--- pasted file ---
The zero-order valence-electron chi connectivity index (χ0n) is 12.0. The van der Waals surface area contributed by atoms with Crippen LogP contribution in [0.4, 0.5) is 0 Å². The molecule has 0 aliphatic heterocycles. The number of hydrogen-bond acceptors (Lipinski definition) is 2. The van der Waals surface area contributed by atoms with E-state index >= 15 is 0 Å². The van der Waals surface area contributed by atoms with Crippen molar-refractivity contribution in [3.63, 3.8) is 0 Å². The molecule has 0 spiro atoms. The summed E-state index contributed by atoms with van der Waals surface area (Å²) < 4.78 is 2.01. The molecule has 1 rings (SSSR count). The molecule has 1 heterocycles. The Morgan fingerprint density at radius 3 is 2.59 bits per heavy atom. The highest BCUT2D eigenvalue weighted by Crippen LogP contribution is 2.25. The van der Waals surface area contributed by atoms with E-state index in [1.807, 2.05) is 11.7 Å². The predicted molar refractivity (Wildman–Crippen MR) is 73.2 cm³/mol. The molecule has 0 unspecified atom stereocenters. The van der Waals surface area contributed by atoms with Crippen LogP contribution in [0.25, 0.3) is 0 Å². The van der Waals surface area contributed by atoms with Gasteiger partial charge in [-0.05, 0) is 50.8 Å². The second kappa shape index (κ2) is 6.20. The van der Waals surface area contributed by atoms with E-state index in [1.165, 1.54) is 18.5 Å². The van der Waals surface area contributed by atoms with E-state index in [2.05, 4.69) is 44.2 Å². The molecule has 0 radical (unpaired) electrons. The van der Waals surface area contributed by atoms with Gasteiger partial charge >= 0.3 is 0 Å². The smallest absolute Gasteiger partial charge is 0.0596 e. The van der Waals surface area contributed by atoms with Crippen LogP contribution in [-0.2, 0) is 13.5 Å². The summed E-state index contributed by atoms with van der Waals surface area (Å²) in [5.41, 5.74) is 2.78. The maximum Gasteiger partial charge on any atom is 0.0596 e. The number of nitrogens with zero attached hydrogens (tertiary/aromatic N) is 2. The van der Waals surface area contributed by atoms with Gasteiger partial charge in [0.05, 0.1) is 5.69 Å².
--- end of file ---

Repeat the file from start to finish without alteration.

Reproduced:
The zero-order valence-electron chi connectivity index (χ0n) is 12.0. The van der Waals surface area contributed by atoms with Crippen LogP contribution in [0.4, 0.5) is 0 Å². The molecule has 0 aliphatic heterocycles. The number of hydrogen-bond acceptors (Lipinski definition) is 2. The van der Waals surface area contributed by atoms with E-state index >= 15 is 0 Å². The van der Waals surface area contributed by atoms with Crippen molar-refractivity contribution in [3.63, 3.8) is 0 Å². The molecule has 0 spiro atoms. The summed E-state index contributed by atoms with van der Waals surface area (Å²) < 4.78 is 2.01. The molecule has 1 rings (SSSR count). The molecule has 1 heterocycles. The Morgan fingerprint density at radius 3 is 2.59 bits per heavy atom. The highest BCUT2D eigenvalue weighted by Crippen LogP contribution is 2.25. The van der Waals surface area contributed by atoms with E-state index in [1.807, 2.05) is 11.7 Å². The predicted molar refractivity (Wildman–Crippen MR) is 73.2 cm³/mol. The molecule has 0 unspecified atom stereocenters. The van der Waals surface area contributed by atoms with Crippen LogP contribution in [0.25, 0.3) is 0 Å². The van der Waals surface area contributed by atoms with Gasteiger partial charge in [-0.05, 0) is 50.8 Å². The second kappa shape index (κ2) is 6.20. The van der Waals surface area contributed by atoms with E-state index in [1.165, 1.54) is 18.5 Å². The van der Waals surface area contributed by atoms with E-state index in [2.05, 4.69) is 44.2 Å². The molecule has 0 radical (unpaired) electrons. The van der Waals surface area contributed by atoms with Gasteiger partial charge >= 0.3 is 0 Å². The smallest absolute Gasteiger partial charge is 0.0596 e. The van der Waals surface area contributed by atoms with Crippen LogP contribution in [-0.2, 0) is 13.5 Å². The summed E-state index contributed by atoms with van der Waals surface area (Å²) in [5.41, 5.74) is 2.78. The maximum Gasteiger partial charge on any atom is 0.0596 e. The number of nitrogens with zero attached hydrogens (tertiary/aromatic N) is 2. The van der Waals surface area contributed by atoms with Gasteiger partial charge in [0.05, 0.1) is 5.69 Å².